Coronavirus

Israel: single dose of Biontech vaccine “less effective than hoped for”

Israeli Prime Minister Benjamin Netanyahu received his second dose of the coronavirus vaccine on January 9, 2021.

MIRIAM ALSTER / POOL / AFP via Getty Images

Israel is ahead when it comes to the corona vaccination. It’s officially the fastest country in the world, and by Jan. 19, vaccinated 25.6 percent of the population with the first dose of Biontech and Pfizer’s vaccine. Now the head of the Corona office is warning that a dose may not have the desired effect.

Nachman Ash, Israel’s commissioner for the coronavirus, urged caution and told the Israeli army radio that a single dose “seems to be less effective than we thought,” reports The Guardian. The vaccine is designed to be given in two syringes – the second dose is given about three weeks after the first. The Israeli authorities also adhere to this vaccination schedule.

UK and USA want to inoculate first dose as often as possible first

Britain, on the other hand, is pursuing a different strategy. Here, as many people as possible should first receive the first dose of vaccine. The UK government hopes that partial immunity in many people is better than complete immunity in a few people. This can delay the administration of the second dose by up to twelve weeks.
Joe Biden should also plan to provide all vaccination doses for US citizens so that as many people as possible can be vaccinated.

A December 2020 study by Biontech and Pfizer found that the vaccine was 52 percent effective after the first dose and 95 percent effective after the second dose. The Israeli authorities say the single dose only appears 33 percent effective – which would be a significant loss of protection.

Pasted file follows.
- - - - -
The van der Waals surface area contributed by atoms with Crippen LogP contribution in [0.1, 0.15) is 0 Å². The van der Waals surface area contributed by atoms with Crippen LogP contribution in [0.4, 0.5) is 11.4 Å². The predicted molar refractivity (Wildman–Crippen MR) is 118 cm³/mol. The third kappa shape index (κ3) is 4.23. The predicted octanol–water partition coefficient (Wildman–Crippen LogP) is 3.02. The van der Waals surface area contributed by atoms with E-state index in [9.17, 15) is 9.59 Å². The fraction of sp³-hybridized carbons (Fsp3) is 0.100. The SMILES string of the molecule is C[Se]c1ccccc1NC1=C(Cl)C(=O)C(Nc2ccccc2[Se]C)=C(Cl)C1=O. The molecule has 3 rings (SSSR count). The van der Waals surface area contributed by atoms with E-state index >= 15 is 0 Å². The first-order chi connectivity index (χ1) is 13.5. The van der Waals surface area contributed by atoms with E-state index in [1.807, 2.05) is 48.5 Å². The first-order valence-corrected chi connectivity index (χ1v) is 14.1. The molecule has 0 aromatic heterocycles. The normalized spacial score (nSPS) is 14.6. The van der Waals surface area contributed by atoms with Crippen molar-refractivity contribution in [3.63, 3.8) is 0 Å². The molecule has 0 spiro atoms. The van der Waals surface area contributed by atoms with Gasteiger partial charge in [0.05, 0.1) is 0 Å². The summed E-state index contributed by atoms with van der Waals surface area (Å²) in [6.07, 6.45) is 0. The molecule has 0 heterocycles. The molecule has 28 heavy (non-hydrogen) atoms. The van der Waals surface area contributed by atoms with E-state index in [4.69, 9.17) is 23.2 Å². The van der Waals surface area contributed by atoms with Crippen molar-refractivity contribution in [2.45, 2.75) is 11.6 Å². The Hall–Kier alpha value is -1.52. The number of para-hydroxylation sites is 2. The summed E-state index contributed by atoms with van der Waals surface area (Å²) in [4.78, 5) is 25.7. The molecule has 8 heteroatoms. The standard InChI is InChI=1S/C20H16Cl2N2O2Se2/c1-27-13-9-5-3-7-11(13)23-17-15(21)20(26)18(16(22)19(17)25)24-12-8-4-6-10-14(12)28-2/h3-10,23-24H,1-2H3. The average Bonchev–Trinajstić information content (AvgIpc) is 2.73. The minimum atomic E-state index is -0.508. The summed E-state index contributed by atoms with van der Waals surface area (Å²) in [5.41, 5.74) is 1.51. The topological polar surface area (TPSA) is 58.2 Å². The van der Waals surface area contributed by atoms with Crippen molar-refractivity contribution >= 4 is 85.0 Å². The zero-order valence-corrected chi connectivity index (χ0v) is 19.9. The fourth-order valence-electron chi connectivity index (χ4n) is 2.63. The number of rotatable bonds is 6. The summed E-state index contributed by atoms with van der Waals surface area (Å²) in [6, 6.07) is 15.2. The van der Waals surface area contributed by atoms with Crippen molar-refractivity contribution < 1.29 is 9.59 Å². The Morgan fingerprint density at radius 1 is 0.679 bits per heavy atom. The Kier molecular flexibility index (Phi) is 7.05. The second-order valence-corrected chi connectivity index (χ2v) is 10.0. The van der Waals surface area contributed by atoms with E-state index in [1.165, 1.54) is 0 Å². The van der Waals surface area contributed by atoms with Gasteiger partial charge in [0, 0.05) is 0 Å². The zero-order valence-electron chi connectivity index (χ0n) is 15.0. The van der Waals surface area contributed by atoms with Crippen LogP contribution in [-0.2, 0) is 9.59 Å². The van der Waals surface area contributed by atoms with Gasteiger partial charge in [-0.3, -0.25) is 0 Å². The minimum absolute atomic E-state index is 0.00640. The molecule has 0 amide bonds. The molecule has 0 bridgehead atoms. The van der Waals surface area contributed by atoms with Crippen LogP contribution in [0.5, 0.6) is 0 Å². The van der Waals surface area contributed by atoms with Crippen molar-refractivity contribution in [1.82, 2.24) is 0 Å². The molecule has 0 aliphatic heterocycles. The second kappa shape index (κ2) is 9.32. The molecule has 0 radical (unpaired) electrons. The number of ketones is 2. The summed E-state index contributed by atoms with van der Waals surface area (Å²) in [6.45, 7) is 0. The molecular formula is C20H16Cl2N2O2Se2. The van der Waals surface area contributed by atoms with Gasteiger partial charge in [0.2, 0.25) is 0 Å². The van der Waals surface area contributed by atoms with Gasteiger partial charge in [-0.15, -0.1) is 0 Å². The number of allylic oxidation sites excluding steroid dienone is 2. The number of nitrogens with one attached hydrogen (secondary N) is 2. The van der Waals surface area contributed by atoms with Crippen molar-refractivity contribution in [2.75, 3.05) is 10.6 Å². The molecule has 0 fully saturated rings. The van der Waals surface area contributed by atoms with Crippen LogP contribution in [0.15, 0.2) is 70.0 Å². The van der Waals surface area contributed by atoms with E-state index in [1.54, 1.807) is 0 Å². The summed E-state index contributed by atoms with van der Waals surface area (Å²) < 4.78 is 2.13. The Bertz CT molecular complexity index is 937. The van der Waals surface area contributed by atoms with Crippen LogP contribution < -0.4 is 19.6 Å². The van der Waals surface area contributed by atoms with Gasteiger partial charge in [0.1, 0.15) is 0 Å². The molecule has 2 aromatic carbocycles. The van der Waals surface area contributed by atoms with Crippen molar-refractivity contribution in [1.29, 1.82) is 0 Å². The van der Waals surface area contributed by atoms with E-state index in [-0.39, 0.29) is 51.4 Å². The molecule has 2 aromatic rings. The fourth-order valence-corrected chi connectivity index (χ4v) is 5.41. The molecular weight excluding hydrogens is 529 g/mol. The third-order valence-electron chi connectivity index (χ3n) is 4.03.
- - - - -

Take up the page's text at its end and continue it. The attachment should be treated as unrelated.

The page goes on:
UK checks vaccination “very carefully”

Sir Patrick Vallance, the British government’s scientific advisor, tells the British broadcaster Sky News that he will check “very carefully” the level of protection for those vaccinated. He did not say the UK should change its strategy, but that the government “needs to keep analyzing data” while the vaccine continues to be administered.

British scientists concluded in December that Biontech’s vaccine was 89 percent effective about ten days after a dose. Vallance said that while he expected the effectiveness to be slightly lower, he doesn’t believe it is “as low” as Israel reports.

It is assumed that the first dose of vaccine will only work after about ten days. If this time period is included, this could explain the low registered effectiveness rate.

This text was translated from English by Hendrikje Rudnick. You can find the original here.

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